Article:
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Out of the Box \ Oct 2nd 2017

7 Mega Creative Music Videos that Revolutionized the Industry

Albert Einstein once said: “Creativity is contagious, pass it on”. We just caught the creativity bug and now by opening this article, so did you!

As the term “viral” becomes something people strive for (rather than try to avoid), and video content is taking the world by storm, we become enthralled with new videos daily. But few of them actually have an impact outside of our momentary newsfeed scroll (aside from the one with the cat dressed as a Shark driving a robot vacuum cleaner). Today, we’d like to press pause for a second and see how videos from the music industry have changed over the years. The genre has existed for decades but highly creative minds continue to reinvent it from top to bottom.

You might have seen these outstanding music videos before (and if you haven’t, you’re in for a real treat!). As different as each short movie is, they all have the same common denominator: the mind(s) that conceived them belong to creative geniuses. Their ability to take a conventional format and revolutionize it into something that has never been done before is the peak any artist would dream to conquer. We hope you’ll enjoy this burst of inspiration and absorb the artistic vibes that can turn any project, from creating your own website to your latest photo shoot, into a masterpiece. Put your headphones or crank your speakers up, and tune into our collection of the most innovative music videos:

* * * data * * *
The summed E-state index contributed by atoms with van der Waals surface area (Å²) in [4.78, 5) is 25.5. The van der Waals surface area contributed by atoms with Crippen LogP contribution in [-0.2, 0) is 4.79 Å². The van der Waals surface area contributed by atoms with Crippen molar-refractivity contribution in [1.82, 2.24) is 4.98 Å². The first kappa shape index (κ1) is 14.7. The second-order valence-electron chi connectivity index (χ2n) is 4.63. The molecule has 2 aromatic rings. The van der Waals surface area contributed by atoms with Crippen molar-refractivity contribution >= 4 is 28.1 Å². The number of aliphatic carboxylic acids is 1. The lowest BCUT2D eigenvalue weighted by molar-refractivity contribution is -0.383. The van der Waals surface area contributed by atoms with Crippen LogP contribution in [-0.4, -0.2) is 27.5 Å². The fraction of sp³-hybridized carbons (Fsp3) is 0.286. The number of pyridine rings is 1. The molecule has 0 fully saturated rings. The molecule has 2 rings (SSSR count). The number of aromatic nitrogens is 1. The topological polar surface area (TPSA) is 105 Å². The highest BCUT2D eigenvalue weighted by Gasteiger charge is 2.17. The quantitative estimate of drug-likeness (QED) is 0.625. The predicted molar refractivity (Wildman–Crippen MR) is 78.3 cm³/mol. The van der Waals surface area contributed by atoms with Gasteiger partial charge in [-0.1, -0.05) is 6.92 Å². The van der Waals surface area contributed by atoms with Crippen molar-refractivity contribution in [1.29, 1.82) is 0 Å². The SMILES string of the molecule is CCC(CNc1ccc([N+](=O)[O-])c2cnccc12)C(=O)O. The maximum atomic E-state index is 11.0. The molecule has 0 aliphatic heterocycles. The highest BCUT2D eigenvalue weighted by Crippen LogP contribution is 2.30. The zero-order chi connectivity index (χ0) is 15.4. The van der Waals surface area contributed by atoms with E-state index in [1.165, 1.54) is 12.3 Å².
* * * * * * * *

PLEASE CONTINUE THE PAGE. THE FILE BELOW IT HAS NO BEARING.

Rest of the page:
Michael Jackson, “Thriller” (directed by John Landis)

The contemporary viewer might not be too surprised at the sight of a 10+ minute long music video, with a plot and a production budget of a short film. But back in 1983, Michael Jackson was the first to turn a simple performance-based clip into an epic creation with a life (or should we say afterlife?) of its own. Voted as the most influential pop music video of all time, “Thriller” was a cultural phenomenon that helped transform music video production into a platform for creative film-making.

A-ha, “Take on me” (directed by Steve Barron)